Home Opinion and Features US inflation data not good news for repo rate, rand

US inflation data not good news for repo rate, rand

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THE MARKETS ON MONDAY COLUMN: Last week again proved that if the world economy sneezes the South African economy and financial markets catch a cold. The news that the US inflation rate data was higher than expected and still sticky to come down, was not good for the rand exchange rate, writes economist Chris Harmse.

All eyes will be on US Federal Reserve chairman Jerome Powell to see when he expects to cut interest rates. File picture

LAST week again proved that if the world economy sneezes the South African economy and financial markets catch a cold. The news last Wednesday that the US inflation rate data were higher than expected and still sticky to come down, was not good for the rand exchange rate.

US core inflation during February decreased by only 0.1% to 3.8% in February and higher than the expected 3.7%. The US Federal Reserve (Fed) uses core inflation, together with the Personal Consumption Expenditure (PCE) index as targets to control inflation.

The Fed set a target for each to come down to 2.0%. The latest PCE index in January increased to 120.81 points from 120.31 points in December of 2023 – the highest level of the index since 1959.

Following the news the previous week that the US unemployment rate also remains less than 4.0% (3.9%) during February, with wage growth still above 4.0% per annum, investors and analysts not only expect that the Fed will keep its bank rate unchanged at their meeting this coming Wednesday, but also at its next meeting in May 2023.

The rand exchange rate, after appreciating strongly to R18.56 against the dollar on Wednesday (from R18.72 the previous Friday) turned around after the US inflation data was released and closed Friday at R18.76.

Over the same time the price for Brent Crude oil has increased sharply from $82.75 (R1553) per barrel to $85.45 per barrel on Friday. The weaker rand and sharp increase in the oil price increased the expectations of another increase in fuel prices at the beginning of April. Consumers also must pay the carbon fuel levy increase of 11 cents per litre for petrol and 14c per litre for diesel, effectively from April 3, 2024.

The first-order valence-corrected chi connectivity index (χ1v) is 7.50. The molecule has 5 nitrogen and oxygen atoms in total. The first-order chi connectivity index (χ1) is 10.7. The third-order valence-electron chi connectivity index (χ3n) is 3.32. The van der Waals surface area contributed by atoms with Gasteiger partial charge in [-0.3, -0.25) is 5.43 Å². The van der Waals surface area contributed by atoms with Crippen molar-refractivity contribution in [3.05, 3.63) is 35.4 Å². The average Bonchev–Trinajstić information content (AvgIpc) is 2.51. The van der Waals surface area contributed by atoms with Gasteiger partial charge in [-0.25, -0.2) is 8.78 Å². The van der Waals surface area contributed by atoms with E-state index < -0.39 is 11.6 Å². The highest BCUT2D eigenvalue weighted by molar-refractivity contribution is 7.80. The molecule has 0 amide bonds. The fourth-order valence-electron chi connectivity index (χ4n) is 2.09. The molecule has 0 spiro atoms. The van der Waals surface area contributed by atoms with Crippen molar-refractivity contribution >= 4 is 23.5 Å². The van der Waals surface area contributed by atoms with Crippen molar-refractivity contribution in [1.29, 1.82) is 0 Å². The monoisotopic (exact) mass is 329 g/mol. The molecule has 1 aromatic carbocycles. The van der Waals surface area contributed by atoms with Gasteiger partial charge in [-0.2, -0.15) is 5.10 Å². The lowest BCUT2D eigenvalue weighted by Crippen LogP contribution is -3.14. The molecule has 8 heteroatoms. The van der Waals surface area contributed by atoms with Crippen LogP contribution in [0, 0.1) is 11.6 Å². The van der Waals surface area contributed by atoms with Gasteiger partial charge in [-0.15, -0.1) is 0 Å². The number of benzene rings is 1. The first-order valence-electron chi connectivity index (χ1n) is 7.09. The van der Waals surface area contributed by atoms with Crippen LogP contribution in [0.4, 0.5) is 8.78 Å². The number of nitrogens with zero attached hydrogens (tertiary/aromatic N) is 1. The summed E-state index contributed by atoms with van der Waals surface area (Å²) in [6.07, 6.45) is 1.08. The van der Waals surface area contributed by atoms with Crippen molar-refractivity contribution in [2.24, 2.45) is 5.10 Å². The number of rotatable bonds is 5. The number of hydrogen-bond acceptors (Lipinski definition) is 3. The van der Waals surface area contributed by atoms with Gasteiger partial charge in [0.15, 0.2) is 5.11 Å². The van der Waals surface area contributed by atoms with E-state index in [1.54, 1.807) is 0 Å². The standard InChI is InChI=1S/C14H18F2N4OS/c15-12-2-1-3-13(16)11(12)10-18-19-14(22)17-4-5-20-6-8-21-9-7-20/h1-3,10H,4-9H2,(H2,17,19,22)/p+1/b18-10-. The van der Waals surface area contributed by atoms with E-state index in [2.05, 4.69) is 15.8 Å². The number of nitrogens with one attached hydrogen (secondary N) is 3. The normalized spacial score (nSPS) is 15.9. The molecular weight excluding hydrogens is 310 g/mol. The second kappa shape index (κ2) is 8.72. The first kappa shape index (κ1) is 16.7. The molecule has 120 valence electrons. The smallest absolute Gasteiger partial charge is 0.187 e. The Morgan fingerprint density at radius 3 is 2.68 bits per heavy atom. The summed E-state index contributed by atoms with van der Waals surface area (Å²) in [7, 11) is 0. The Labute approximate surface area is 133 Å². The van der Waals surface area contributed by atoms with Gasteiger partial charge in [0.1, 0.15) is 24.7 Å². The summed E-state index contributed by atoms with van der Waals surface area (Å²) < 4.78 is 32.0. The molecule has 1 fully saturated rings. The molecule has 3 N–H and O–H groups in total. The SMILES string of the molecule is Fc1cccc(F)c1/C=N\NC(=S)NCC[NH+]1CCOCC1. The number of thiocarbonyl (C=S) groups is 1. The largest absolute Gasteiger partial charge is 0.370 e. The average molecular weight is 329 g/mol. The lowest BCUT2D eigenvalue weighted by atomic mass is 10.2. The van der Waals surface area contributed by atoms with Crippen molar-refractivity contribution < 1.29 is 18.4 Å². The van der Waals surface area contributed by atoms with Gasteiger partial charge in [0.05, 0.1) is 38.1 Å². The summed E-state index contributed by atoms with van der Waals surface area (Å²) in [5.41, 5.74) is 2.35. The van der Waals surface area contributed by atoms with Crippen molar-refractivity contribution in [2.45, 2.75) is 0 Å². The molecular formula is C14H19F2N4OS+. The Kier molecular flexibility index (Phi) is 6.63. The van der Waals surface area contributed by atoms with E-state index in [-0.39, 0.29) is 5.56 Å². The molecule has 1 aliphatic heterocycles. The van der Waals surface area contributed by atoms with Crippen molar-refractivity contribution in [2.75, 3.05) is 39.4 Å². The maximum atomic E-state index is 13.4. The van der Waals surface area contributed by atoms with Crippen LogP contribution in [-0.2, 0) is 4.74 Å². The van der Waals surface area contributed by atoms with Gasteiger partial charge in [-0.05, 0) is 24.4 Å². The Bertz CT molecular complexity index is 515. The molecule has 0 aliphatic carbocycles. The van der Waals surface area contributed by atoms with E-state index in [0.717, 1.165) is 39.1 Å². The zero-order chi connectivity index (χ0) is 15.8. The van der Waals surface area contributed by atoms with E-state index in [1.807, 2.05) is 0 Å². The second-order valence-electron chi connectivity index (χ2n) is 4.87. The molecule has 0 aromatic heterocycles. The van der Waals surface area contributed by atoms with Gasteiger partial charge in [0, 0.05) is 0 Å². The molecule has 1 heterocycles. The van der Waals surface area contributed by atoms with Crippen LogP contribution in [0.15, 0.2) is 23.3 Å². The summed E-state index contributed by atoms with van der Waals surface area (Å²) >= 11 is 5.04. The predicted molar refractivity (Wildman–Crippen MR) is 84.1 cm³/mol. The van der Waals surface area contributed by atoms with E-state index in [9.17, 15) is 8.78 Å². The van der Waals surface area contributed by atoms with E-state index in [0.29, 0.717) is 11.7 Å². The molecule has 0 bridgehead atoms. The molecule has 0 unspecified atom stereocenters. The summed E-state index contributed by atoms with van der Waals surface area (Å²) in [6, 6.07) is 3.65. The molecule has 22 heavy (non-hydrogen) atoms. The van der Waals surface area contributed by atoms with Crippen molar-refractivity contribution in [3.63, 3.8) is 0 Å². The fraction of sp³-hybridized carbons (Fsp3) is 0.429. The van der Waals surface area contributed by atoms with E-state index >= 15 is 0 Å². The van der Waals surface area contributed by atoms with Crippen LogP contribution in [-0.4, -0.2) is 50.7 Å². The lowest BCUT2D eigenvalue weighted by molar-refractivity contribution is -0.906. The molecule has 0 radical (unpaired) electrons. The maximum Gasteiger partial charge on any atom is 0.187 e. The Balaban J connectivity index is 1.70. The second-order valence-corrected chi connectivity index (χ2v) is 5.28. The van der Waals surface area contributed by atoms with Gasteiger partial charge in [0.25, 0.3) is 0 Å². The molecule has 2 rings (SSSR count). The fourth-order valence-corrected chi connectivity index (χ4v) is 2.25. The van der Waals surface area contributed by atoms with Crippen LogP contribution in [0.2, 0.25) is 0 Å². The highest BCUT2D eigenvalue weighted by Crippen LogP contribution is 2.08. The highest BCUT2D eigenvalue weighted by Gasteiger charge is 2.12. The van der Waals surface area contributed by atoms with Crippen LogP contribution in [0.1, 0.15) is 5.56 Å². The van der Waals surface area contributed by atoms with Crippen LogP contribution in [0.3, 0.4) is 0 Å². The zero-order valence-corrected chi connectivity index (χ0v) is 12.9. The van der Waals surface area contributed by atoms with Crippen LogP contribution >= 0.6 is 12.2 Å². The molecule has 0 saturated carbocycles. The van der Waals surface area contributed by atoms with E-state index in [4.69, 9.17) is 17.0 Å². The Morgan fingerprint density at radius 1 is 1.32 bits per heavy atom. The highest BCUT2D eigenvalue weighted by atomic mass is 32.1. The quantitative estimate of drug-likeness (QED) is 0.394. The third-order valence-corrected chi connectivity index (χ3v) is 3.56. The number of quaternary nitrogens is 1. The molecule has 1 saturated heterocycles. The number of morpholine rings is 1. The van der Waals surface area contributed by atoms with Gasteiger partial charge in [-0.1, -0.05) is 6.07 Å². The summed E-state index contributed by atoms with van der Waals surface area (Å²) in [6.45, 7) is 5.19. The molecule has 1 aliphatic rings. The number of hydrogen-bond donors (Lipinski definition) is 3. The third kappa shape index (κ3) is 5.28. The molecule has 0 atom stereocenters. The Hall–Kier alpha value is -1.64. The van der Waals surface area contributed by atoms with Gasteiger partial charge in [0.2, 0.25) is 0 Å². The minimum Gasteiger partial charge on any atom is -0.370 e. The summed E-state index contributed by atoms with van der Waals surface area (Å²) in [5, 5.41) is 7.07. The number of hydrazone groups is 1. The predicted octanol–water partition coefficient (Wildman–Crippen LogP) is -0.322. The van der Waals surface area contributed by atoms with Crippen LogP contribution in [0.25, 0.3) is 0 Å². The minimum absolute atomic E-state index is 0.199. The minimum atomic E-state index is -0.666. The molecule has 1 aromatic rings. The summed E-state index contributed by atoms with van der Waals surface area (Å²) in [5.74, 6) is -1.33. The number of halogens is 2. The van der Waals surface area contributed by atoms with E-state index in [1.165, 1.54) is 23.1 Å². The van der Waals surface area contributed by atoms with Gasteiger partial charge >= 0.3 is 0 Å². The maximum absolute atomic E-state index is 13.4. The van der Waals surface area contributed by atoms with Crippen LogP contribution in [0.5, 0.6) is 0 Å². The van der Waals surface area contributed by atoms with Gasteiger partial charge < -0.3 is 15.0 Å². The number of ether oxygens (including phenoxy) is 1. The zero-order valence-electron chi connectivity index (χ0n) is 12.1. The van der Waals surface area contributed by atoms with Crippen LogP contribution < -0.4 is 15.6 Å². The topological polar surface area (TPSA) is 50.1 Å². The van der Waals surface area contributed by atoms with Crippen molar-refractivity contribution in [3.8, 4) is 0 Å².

Given the expectations of no decrease in the Fed’s Bank rate during the Federal Open Market Committee’s next two meetings, share prices on the JSE also came under pressure since the middle of last week.

The All Share Index gained 1.0% during the first part of last week, but after the US inflation rate announcement lost 1.2% till the close on Friday to close 0.3% down on its previous Friday’s level.

The gold price followed the same way as the Rand /$ and the JSE. During the first part of last week, bullion increased to a new record high of $2,182.50 per ounce, but since turned around sharply to close Friday $23 down on $2,159.50.

The weaker rand helped industrial shares – given dual listings- as the industrial board gained 0.4% last week. The decrease in commodity prices, despite a weaker Rand, contributed to the Top 10 resource index trading down by 1.5%.

The weak currency as well as expectations that the Fed will keep its bank rate the same, at the end of its meeting this Wednesday, pushed the financial board (FIN15) down by 3.0% last week.

On Wall Street, equities moved weaker last week. The Dow Jones industrial Index ended the week almost flat, 0.1% higher, but recorded a 1.25% decrease since last Wednesday after the inflation numbers came out.

The S&P500 followed the same trend, losing 1.2% since last Wednesday, whereas the Nasdaq lost 1.7% since last Wednesday.

This coming week local markets will await the release by Statistics South Africa of the inflation rate for February on Wednesday. The market expected that the increase in the consumer price index would remain at 5.3%.

Also on Wednesday, StatsSA will publish the retail sale numbers for January. It is expected that sales at retailers had increased by 3.4% over the last year and shows that economic growth is likely to be marginally stronger in 2024.

On global markets, financial markets await the US Fed conference on Wednesday on its interest rate decision. It is expected that it will keep its Bank rate at 5.5%. The tone of the speech by Fed Governor Jerome Powell is what markets are interested in. Will the Governor give any indication of when a cut in rates can be expected?

The Federal Market Open Commission (FOMC) will also announce its economic projections for 2024. Its forecast of the US economic growth, unemployment, inflation, and personal consumption expenditure will set the tone for the FOMC’s take on interest rates.

Elsewhere, market interest will also be on the release of the UK inflation rate on Wednesday, and retail sales on Friday. The Bank of Japan’s interest rate decision on Tuesday and the announcement of its inflation rate for February on Friday will also draw attention.

* Chris Harmse is the consulting economist of Sequoia Capital Management and a senior lecturer at Stadio Higher Education.

– BUSINESS REPORT

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